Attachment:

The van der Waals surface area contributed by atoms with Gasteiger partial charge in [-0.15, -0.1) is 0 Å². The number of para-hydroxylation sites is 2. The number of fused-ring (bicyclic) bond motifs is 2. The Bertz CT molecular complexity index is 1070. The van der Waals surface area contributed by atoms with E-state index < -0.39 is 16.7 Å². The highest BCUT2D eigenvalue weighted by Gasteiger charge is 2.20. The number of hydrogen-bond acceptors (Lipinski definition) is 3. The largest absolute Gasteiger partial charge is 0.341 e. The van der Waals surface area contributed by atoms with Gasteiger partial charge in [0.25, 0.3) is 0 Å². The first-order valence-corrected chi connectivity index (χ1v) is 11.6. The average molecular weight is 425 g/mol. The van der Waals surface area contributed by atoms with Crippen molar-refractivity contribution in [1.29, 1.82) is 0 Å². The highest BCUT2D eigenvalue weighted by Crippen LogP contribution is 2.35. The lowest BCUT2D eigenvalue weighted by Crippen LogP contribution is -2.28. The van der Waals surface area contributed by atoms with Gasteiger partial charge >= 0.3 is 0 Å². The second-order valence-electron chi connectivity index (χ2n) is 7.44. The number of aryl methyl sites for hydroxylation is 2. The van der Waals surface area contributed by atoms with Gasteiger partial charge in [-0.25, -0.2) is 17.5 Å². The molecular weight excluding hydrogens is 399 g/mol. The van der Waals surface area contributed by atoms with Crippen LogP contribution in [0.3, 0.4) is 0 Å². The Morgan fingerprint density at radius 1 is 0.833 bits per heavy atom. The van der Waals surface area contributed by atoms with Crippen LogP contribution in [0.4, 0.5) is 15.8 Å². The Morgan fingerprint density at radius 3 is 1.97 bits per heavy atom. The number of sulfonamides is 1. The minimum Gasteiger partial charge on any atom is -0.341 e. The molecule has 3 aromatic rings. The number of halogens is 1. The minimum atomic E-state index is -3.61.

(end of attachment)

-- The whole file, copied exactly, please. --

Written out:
The van der Waals surface area contributed by atoms with Gasteiger partial charge in [-0.15, -0.1) is 0 Å². The number of para-hydroxylation sites is 2. The number of fused-ring (bicyclic) bond motifs is 2. The Bertz CT molecular complexity index is 1070. The van der Waals surface area contributed by atoms with E-state index < -0.39 is 16.7 Å². The highest BCUT2D eigenvalue weighted by Gasteiger charge is 2.20. The number of hydrogen-bond acceptors (Lipinski definition) is 3. The largest absolute Gasteiger partial charge is 0.341 e. The van der Waals surface area contributed by atoms with Gasteiger partial charge in [0.25, 0.3) is 0 Å². The first-order valence-corrected chi connectivity index (χ1v) is 11.6. The average molecular weight is 425 g/mol. The van der Waals surface area contributed by atoms with Crippen molar-refractivity contribution in [1.29, 1.82) is 0 Å². The highest BCUT2D eigenvalue weighted by Crippen LogP contribution is 2.35. The lowest BCUT2D eigenvalue weighted by Crippen LogP contribution is -2.28. The van der Waals surface area contributed by atoms with Gasteiger partial charge >= 0.3 is 0 Å². The second-order valence-electron chi connectivity index (χ2n) is 7.44. The number of aryl methyl sites for hydroxylation is 2. The van der Waals surface area contributed by atoms with Gasteiger partial charge in [-0.25, -0.2) is 17.5 Å². The molecular weight excluding hydrogens is 399 g/mol. The van der Waals surface area contributed by atoms with Crippen LogP contribution in [0.3, 0.4) is 0 Å². The Morgan fingerprint density at radius 1 is 0.833 bits per heavy atom. The van der Waals surface area contributed by atoms with Crippen LogP contribution in [0.4, 0.5) is 15.8 Å². The Morgan fingerprint density at radius 3 is 1.97 bits per heavy atom. The number of sulfonamides is 1. The minimum Gasteiger partial charge on any atom is -0.341 e. The molecule has 3 aromatic rings. The number of halogens is 1. The minimum atomic E-state index is -3.61.